Ever since Elon Musk’s first presentation of the Model 3, the one that saw literally hundreds of thousands of preorders occur in the course of an hour, ther have been questions about the car’s main competition. Its electric powertrain, range and starting price seem to lean toward cars like the Chevy Bolt and Nissan Leaf. Yet its size, body style, level of luxury and technology seem to lean more toward cars like the BMW 3 Series. So which sort of car is the Tesla Model 3 really aimed at? Well, the answer is likely “D, all of the above”.
It wasn’t long after the Model 3’s actual debut that Tesla claimed it wanted the Model 3 to be the best car at its price point, period. At a starting price of $35,000 (before tax incentives), the Model 3 is a bit more money than the Bolt and a bit less than the comparable 3 Series. So it’s around the price of both. With options, though, the Model 3 balloons well into the 3 Series’ price ranges. And it’s not likely that the majority of Model 3s will be sold for $35,000.
In terms of performance, luxury and technology, though, the Model 3 is right there with the 3 Series. Even the smallest battery Model 3 has similar performance to the BMW 330i and comes with similar tech, both as-standard and optional. So in terms of what you actually get with the Model 3, it’s very comparable to the 3 Series. It’s also more upscale than cars like the Chevy Bolt, even though its price is low enough to entice potential Bolt customers to spend a bit more and get the Tesla.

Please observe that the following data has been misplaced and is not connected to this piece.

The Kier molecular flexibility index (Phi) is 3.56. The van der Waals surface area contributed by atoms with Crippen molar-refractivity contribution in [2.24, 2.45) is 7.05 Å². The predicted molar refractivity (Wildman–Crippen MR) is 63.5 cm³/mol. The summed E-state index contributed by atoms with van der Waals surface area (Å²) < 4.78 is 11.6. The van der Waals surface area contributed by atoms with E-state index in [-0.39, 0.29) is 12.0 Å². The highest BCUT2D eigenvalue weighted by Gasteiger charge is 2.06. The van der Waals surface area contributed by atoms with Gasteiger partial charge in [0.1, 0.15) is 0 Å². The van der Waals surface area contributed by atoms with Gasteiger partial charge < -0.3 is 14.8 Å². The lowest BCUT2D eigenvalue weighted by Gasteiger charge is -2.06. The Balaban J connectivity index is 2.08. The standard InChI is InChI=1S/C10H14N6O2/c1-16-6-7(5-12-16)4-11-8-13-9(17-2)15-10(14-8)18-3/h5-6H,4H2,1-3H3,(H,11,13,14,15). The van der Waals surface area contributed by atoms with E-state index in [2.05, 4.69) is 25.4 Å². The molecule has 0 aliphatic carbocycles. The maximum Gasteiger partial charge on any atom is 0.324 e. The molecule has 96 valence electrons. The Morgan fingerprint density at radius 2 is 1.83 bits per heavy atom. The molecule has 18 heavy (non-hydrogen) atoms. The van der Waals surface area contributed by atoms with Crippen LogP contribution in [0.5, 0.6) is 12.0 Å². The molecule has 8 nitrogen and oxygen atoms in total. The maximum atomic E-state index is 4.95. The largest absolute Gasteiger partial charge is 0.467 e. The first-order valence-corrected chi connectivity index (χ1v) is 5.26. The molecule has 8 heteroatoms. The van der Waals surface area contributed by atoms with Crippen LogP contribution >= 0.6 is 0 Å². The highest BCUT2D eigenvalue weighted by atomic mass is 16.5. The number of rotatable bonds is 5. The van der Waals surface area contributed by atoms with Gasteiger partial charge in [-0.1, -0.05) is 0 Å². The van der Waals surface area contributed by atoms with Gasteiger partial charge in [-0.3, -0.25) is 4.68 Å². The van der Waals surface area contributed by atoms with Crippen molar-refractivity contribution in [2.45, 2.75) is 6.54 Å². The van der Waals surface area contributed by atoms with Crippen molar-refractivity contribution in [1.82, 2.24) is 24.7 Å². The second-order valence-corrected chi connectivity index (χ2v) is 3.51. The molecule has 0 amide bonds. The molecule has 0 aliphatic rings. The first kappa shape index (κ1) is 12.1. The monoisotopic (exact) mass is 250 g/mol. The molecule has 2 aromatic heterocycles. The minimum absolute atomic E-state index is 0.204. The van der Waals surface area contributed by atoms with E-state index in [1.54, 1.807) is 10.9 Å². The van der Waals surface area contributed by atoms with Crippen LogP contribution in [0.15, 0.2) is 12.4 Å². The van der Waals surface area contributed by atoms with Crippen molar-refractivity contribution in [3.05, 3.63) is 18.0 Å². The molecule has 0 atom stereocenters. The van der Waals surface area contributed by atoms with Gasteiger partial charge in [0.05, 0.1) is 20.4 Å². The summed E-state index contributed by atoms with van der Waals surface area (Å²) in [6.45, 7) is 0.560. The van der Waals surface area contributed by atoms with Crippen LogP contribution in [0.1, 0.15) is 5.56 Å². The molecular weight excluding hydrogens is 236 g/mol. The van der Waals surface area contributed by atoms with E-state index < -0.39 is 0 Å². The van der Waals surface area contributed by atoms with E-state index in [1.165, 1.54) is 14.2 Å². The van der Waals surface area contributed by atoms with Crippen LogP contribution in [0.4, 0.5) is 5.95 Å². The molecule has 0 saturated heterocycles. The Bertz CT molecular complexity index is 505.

But the idea isn’t necessarily to compare numbers, size, shape and options. The idea is that Tesla wants to make a car that brings the electric vehicle to the mainstream. The Model 3 is supposed to be the car that Bolt owners aspire to own and that makes 3 Series owners jump ship. Tesla wants the Model 3 to be its sales giant, the car that launches the brand into the upper echelons of sales success, alongside BMW, Mercedes-Benz, Lexus and Audi. But at the same time, it’s designed to be an affordable EV, much like the Bolt and Leaf.
Tesla doesn’t really want to pigeon-hole the Model 3 into a segment or give it specific competition. The Model 3 is designed to be the best car for the money, regardless of competition. It offers an electric range of over 250 miles, a 0-60 mph sprint of under six seconds, seating for five, a luxurious cabin and enough tech to make any Silicon Valley nerd happy. Even as a BMW fan, it’s hard to argue with that. So the Model 3’s main competition is anything even remotely around its price point. And I think that was Tesla’s intention.